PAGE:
But "this is good" is a problem. This is good what? According to whom? Must of us learn very young that trading candy for black box goods is how you get labelled a sucker. After removing "for x" from "this is good for x", I have no grounds on which to judge this goodness. There's no measurable quality to it. To sidestep my cynicism, arguers will say, "no, wait, this is morally good".

Which brings us to the crux of the problem. They have not sidestepped my cynicism: they have stepped right in front of it and spilled their beer on its shoes.

Morality debates are still mired in arguments over some meta-thing in the sky or the ground in which I and my Good have no interest. People who demand more moral leaders are either arguing for leaders that follow their great amorphous thing-out-there, or they are confusing morality with ethics, and really just the basic applied ethics that amounts to "please don't lie to my face all the time while giving guns to my enemies."

The more moral a leader is, the more scared I get, because a moral code doesn't necessarily have anything to do with what's actually Good. Moreover, a moral code tends not to change in the face of changing circumstance, so the social enactment of a moral code tends to align with the one true Good only periodically, if it ever even gets close.

A leader who doesn't lie to my face while giving guns to my enemies is a fairly basic requirement for the Goodness of my life. Beyond that, I want a government that understands the compromises I make in the pursuit of what's Good and Right, and works to make the payoffs for those compromises ultimately Good things. So insofar as my country and its infrastructure are Good, I would like a government that is focussed on strengthening that life-support system. That means prevent things near my home from blowing up for any reason, keep either me or my employer well stocked with opportunities to earn money, and keep manufacturers manufacturing things on which to spend earned money, and please do it consistently for fifty or sixty more years. That's what I pay for.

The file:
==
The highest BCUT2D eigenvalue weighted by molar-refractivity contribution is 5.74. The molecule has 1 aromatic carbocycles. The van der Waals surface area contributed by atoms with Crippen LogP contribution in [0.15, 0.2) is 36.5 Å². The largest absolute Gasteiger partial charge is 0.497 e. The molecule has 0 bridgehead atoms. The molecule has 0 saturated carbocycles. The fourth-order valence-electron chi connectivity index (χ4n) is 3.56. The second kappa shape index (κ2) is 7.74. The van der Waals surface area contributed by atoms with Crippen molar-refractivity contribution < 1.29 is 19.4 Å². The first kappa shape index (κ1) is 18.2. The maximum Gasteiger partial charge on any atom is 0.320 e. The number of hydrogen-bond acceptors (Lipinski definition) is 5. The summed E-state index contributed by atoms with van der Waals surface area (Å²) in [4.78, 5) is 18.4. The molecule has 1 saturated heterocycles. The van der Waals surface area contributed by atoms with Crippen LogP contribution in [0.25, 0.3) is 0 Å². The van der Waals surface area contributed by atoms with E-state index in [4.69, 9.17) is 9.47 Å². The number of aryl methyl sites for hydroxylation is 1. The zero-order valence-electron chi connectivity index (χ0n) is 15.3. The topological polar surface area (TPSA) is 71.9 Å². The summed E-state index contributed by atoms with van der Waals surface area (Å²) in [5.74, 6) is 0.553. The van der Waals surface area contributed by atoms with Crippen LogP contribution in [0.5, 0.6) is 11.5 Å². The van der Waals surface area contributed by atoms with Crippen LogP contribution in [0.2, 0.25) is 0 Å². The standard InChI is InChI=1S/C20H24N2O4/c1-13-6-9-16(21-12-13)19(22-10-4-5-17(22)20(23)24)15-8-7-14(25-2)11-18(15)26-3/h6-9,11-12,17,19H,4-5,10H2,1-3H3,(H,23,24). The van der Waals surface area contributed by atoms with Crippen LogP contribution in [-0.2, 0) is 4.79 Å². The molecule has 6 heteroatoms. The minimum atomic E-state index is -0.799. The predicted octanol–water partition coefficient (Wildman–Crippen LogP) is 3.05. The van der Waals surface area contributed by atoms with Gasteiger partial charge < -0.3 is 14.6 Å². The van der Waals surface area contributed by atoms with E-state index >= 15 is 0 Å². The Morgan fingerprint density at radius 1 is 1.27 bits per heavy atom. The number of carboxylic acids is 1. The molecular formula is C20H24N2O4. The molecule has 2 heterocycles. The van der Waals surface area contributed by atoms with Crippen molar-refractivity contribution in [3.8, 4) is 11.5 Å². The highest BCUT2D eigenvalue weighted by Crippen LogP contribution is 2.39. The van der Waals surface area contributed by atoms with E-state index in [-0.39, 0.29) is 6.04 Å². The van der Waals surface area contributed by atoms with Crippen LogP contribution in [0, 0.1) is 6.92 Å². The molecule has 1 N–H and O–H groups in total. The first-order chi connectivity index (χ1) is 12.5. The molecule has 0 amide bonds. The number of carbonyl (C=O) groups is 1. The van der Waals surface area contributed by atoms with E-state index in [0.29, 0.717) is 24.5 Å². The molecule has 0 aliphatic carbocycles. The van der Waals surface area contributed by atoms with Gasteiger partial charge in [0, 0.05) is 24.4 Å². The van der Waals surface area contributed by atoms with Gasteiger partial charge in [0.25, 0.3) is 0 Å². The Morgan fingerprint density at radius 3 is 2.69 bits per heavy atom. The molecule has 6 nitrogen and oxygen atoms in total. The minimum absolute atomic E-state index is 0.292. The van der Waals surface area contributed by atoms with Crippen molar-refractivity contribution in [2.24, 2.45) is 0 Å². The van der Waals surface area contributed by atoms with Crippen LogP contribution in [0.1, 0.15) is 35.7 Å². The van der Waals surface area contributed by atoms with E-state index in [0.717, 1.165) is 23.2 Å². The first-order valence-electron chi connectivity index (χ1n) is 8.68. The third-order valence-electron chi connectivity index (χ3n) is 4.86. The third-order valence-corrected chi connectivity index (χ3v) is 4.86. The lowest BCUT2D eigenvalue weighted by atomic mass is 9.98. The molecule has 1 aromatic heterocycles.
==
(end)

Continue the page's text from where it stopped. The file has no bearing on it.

I do not want my government to try and improve my chances of getting into an undisclosed location in the post-mortem phase of my life. I do not want my government to manage my moral purity, much less the moral purity of citizens of other countries. I would like the government to look after its economic security, but, this is important, in such a manner that it doesn't increase the likelihood of things blowing up near my home. Reducing my economic security by lying to my face and giving guns to my enemies under the guise of purifying a foreign morality under the guise of increasing economic security thus increasing the chances of things blowing up near my house and then stripping me of opportunities to make money by stripping me and manufacturers of rights and privileges while ignoring the engine that drives my economy in order to continue throwing up distractions to prevent me from noticing you were lying to my face is completely out of the question.

And I really, really, don't care if you thought it was right. Even if you think all the things you did were morally right. It wasn't Good. It wasn't Good at all. Not Cool.

I haven't used a hole punch in 16 years.

Hi there! You should totally go buy my book for the low low price of 6.66! It's like buying me a beer at an out-of-the-way dive bar in Brooklyn! Not in Manhattan. Manhattan prices are ridiculous, though there are a couple of decent Irish dives where you can snag a drink for five bucks. Otherwise, you're looking at a two or three book beer.